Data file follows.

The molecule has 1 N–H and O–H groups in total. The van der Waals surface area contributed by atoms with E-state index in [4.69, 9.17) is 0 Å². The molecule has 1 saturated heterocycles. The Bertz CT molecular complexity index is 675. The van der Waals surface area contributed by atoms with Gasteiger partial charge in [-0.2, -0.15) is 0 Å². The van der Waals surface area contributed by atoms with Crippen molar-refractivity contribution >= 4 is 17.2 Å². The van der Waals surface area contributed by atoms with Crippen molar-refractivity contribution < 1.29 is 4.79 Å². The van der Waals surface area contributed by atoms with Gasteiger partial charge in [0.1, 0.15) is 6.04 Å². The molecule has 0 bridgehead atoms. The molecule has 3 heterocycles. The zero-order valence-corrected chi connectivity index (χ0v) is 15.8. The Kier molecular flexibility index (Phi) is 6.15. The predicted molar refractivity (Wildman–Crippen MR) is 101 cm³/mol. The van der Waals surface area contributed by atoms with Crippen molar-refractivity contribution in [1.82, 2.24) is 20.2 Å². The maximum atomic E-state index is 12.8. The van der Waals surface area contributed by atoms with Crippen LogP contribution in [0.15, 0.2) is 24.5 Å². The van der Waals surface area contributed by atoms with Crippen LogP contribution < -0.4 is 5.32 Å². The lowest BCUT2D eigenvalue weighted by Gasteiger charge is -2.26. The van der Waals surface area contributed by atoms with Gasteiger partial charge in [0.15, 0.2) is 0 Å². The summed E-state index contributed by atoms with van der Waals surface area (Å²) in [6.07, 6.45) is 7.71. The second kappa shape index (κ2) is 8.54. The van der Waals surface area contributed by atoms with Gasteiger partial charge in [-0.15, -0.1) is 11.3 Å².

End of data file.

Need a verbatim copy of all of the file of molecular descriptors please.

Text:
The molecule has 1 N–H and O–H groups in total. The van der Waals surface area contributed by atoms with E-state index in [4.69, 9.17) is 0 Å². The molecule has 1 saturated heterocycles. The Bertz CT molecular complexity index is 675. The van der Waals surface area contributed by atoms with Gasteiger partial charge in [-0.2, -0.15) is 0 Å². The van der Waals surface area contributed by atoms with Crippen molar-refractivity contribution >= 4 is 17.2 Å². The van der Waals surface area contributed by atoms with Crippen molar-refractivity contribution < 1.29 is 4.79 Å². The van der Waals surface area contributed by atoms with Gasteiger partial charge in [0.1, 0.15) is 6.04 Å². The molecule has 0 bridgehead atoms. The molecule has 3 heterocycles. The zero-order valence-corrected chi connectivity index (χ0v) is 15.8. The Kier molecular flexibility index (Phi) is 6.15. The predicted molar refractivity (Wildman–Crippen MR) is 101 cm³/mol. The van der Waals surface area contributed by atoms with Crippen molar-refractivity contribution in [1.82, 2.24) is 20.2 Å². The maximum atomic E-state index is 12.8. The van der Waals surface area contributed by atoms with Crippen LogP contribution in [0.15, 0.2) is 24.5 Å². The van der Waals surface area contributed by atoms with Crippen LogP contribution < -0.4 is 5.32 Å². The lowest BCUT2D eigenvalue weighted by Gasteiger charge is -2.26. The van der Waals surface area contributed by atoms with Gasteiger partial charge in [0.15, 0.2) is 0 Å². The summed E-state index contributed by atoms with van der Waals surface area (Å²) in [6.07, 6.45) is 7.71. The second kappa shape index (κ2) is 8.54. The van der Waals surface area contributed by atoms with Gasteiger partial charge in [-0.15, -0.1) is 11.3 Å².